Pioneers of life-saving surgeries deserve to be nominated for a Nobel Prize in Medicine.
American heart and lung transplant surgeon Bartley P. Griffith is one such potential candidate.
The professor of surgery at the University of Maryland School of Medicine was named 2020 Top Doctor in his field by the Baltimore Magazine, according to the UMSM website. Griffith directed 1,200 heart transplants and 600 lung transplants so far. His latest feat that could be worthy of a Nobel award was transplanting the heart of a genetically modified (GM) pig to a human patient, the first of its kind, last 7 January.
The patient, 57-year-old David Bennett from Maryland, was dying from heart disease but was not eligible to receive a replacement organ from a human donor. Bennett also was not qualified to get an artificial heart like the Jarvik that Griffith helped implant on a man who suffered heart failure in 2002.
Bennett was left with the option of trying a GM pig’s heart which happened to be Griffith’s experimental treatment and was authorized by the United States Food and Drug Administration on New Year’s Eve. Aside from having adequate training on the procedure, Griffith made sure the foreign organ would not be rejected by Bennett’s body by bioengineering the pig heart.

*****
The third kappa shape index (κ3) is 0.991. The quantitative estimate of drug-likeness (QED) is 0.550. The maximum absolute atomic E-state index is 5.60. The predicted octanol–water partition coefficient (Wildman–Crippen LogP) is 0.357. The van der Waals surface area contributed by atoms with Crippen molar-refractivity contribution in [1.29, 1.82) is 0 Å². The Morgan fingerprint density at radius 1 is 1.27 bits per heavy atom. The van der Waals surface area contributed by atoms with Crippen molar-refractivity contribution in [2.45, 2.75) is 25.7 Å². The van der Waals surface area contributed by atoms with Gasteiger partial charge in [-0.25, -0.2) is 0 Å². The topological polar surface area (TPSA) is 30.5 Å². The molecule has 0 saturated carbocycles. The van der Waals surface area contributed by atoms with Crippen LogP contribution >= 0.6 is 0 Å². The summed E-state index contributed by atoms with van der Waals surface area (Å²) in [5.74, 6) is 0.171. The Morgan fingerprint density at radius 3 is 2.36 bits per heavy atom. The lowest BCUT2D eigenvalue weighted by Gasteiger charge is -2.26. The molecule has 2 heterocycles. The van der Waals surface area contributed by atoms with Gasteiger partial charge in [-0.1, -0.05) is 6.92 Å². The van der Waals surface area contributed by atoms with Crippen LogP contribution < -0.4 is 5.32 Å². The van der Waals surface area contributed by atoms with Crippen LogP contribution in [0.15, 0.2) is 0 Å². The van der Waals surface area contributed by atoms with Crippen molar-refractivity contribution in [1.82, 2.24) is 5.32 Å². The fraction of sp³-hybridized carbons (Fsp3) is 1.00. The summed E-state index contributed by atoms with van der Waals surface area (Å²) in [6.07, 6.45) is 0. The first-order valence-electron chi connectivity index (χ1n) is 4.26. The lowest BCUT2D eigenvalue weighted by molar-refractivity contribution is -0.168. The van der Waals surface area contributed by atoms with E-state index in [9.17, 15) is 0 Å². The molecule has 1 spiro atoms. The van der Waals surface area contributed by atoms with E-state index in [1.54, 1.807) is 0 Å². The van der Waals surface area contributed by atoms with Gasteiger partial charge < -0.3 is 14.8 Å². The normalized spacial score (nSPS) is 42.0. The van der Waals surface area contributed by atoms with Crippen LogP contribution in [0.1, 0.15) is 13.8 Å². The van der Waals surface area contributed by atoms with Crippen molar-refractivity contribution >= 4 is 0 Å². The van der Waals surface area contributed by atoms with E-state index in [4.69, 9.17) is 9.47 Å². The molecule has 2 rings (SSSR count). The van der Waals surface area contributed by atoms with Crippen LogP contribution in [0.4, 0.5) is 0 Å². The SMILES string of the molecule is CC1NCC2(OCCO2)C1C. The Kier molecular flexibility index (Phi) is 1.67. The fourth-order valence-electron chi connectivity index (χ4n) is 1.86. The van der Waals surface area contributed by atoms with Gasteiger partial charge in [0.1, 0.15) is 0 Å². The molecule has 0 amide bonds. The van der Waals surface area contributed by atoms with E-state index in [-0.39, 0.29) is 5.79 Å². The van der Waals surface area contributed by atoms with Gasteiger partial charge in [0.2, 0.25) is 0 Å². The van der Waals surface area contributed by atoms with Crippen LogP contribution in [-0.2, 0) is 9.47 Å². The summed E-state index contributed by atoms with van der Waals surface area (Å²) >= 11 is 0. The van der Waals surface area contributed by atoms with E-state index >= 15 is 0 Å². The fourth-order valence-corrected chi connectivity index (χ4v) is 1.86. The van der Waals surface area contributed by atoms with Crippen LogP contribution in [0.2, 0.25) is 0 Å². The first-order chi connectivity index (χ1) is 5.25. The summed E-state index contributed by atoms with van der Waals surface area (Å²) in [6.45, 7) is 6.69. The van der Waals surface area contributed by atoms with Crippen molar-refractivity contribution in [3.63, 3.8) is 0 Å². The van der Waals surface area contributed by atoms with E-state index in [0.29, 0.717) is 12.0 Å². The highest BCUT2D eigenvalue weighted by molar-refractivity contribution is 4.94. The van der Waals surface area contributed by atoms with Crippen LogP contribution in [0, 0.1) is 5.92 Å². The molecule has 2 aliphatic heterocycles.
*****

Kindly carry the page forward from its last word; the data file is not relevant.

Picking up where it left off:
Other than giving someone a new lease on life, the breakthrough surgery’s higher significance is boosting the potential of xenotransplantation or substitution of diseased human organs with animal parts.
There are other good surgeons specializing in organ transplants. British Dr. Simon Bramhall performed liver transplants which is also a very delicate and risky procedure. But authorities suspended Bramhall on 10 January over two bizarre liver operations he did in 2013.
The UK Medical Practice Tribunal Service which hears complaints against doctors and determines their fitness to practice ordered Bramhall’s suspension because he caused emotional harm to the two patients despite pleading guilty to a charge of physical assault in 2017.
The skillful surgeon did not perform life-threatening or lousy transplants that led to his suspension. Another surgeon who re-operated Bramhall’s transplant patients found their livers branded with his initials.
Bramhall pleaded guilty to the offense that he admitted to being foolish, stupid, and wrong before the tribunal.